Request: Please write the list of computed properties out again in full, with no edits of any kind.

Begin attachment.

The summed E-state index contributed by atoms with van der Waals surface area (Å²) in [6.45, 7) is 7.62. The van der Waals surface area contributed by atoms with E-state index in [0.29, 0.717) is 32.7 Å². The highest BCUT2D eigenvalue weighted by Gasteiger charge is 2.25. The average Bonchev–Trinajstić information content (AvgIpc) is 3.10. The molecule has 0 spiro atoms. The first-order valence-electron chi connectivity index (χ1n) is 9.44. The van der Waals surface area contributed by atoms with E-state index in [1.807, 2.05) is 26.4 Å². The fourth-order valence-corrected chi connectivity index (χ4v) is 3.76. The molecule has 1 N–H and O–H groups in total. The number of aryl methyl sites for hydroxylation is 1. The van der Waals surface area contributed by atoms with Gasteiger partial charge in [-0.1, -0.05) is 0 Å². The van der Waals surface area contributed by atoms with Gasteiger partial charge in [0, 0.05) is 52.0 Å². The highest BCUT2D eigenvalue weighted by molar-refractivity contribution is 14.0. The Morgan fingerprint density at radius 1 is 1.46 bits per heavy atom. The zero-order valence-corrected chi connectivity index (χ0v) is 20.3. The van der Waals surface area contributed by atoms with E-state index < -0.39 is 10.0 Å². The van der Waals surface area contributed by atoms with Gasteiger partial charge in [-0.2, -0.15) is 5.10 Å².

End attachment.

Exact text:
The summed E-state index contributed by atoms with van der Waals surface area (Å²) in [6.45, 7) is 7.62. The van der Waals surface area contributed by atoms with E-state index in [0.29, 0.717) is 32.7 Å². The highest BCUT2D eigenvalue weighted by Gasteiger charge is 2.25. The average Bonchev–Trinajstić information content (AvgIpc) is 3.10. The molecule has 0 spiro atoms. The first-order valence-electron chi connectivity index (χ1n) is 9.44. The van der Waals surface area contributed by atoms with E-state index in [1.807, 2.05) is 26.4 Å². The fourth-order valence-corrected chi connectivity index (χ4v) is 3.76. The molecule has 1 N–H and O–H groups in total. The number of aryl methyl sites for hydroxylation is 1. The van der Waals surface area contributed by atoms with Gasteiger partial charge in [-0.1, -0.05) is 0 Å². The van der Waals surface area contributed by atoms with Gasteiger partial charge in [0, 0.05) is 52.0 Å². The highest BCUT2D eigenvalue weighted by molar-refractivity contribution is 14.0. The Morgan fingerprint density at radius 1 is 1.46 bits per heavy atom. The zero-order valence-corrected chi connectivity index (χ0v) is 20.3. The van der Waals surface area contributed by atoms with E-state index < -0.39 is 10.0 Å². The van der Waals surface area contributed by atoms with Gasteiger partial charge in [-0.2, -0.15) is 5.10 Å².